5. Trees such as cypress, tupelo, water oak, and pond pine form the final components of island forest succession in the Okefenokee Swamp.

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2 Responses to “The Geological and Ecological History of the Okefenokee Swamp (part three)”

  1. Beth Walters Says:

    Could you give me a citation on the presence of Spanish Moss 7,000 BP? It would help with some bioarchaeology research I am doing. Thanks!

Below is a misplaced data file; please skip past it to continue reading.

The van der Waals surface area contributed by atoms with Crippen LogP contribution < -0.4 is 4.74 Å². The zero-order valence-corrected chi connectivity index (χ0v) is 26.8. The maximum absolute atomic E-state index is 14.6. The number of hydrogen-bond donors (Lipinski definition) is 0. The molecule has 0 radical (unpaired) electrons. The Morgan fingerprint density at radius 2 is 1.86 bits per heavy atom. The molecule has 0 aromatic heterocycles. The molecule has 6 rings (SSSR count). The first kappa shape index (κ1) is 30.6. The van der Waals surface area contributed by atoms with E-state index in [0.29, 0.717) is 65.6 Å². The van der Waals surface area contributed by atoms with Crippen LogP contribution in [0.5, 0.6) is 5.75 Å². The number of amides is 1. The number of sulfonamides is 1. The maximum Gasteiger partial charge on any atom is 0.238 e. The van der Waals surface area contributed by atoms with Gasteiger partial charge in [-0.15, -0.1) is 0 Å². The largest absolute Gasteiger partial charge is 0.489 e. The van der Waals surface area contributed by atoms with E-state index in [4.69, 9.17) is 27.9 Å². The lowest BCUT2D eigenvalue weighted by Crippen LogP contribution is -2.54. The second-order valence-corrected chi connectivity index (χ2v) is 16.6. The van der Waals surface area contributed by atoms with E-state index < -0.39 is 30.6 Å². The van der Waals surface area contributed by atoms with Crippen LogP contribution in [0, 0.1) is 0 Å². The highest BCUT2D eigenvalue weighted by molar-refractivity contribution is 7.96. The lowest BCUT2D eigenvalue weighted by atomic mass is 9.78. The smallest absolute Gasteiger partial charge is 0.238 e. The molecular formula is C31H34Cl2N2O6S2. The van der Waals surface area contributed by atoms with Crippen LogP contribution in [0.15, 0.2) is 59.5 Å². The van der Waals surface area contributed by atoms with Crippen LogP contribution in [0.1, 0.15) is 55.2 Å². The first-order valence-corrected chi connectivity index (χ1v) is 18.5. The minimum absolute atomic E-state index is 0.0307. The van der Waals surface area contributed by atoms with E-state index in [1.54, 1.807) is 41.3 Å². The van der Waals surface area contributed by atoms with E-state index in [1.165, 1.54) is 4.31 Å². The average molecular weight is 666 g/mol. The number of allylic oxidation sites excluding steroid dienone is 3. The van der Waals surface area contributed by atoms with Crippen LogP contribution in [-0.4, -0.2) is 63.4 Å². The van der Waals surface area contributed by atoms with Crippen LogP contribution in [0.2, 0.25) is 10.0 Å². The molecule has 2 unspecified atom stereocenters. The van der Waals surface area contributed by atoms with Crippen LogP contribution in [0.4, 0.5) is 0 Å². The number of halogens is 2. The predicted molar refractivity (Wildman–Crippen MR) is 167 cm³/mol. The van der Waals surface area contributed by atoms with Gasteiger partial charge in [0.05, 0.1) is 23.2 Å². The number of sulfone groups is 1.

2. markgelbart Says:

    I don’t know, if scientists have ever excavated Spanish Moss from 7,000 years ago. Scientists excavating the Okefenokee Swamp found Sphagnum Moss which is not a relative of Spanish Moss.

    The source for my 3 part series on the Okefenokee is:

    Rich, Frederick; and Gale Bishop
    Geology and Natural History of the Okefenokee Swamp and Trail Ridge, southeastern Georgia and north Florida
    Georgia Geological Society Field Guides